I also saw a few professors from top Nigerian universities doing menial jobs. Before travelling to the US, I had distinguished myself as a business writer and reporter. I obtained my master’s degree and obtained relevant training in financial journalism.

I was just thinking aloud: Does it mean that I am going to throw away all my experience, all the goodwill I have built, bury my dream of becoming a journalist of note and begin to work as a waiter? There was a revolt inside me. And that voice came again: This is not my place of assignment for you. I have a role for you in Nigeria.

My uncle came in shortly after that. I told him without mincing words, that I would be leaving for Nigeria the following week. He was shocked beyond words. He told me to my face that I was being manipulated spiritually. I told him it was not so but that he would not understand what was happening. I stopped going to that supermarket. We used the weekdays to shop. And the following Saturday, he drove me to Logan International Airport, where I boarded a Lufthansa plane to Nigeria.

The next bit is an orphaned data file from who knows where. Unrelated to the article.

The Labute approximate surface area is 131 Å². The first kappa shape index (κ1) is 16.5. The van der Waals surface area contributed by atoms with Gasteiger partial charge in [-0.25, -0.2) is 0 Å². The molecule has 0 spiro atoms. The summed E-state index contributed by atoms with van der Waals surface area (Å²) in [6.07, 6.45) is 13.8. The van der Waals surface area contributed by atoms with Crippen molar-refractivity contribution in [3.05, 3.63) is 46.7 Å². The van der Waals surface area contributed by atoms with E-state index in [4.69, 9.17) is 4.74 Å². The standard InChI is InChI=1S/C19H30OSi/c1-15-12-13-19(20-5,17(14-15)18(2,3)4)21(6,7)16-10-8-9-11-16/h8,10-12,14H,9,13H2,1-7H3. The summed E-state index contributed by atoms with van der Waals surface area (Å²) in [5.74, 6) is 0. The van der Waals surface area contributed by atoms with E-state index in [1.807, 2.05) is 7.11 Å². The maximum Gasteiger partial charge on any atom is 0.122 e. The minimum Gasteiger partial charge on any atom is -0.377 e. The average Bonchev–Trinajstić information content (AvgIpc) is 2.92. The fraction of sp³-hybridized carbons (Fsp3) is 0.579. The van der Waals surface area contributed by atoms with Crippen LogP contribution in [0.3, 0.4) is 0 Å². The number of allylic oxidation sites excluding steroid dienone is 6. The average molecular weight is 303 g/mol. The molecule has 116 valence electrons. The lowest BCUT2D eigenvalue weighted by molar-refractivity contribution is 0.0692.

The late Arch-Bishop Benson Idahosa used to say that a lizard in Nigeria would not change its status in America. A month after landing in Nigeria, I had to resign my appointment with that magazine and locked myself inside that same room for three months just meditating and asking for direction. And the direction came.

I gave my life to Christ and began a different journey altogether. I remained in that same Mafoluku apartment, but I noticed that my perspective on life started to change, and so did my circumstances. I started to hear powerful faith messages and consume some life-changing faith books by Bishop David Oyedepo.

Mr Victor Ifijeh, current Managing Director of Nation Newspaper, got to know I was back and persuaded me to join THISDAY Newspaper. He did more than hand me over to Prince Nduka Obaigbena, who absorbed me the same day. He also got me accommodation in the same house he was staying in, and finally, I was able to bid my landlord a final bye.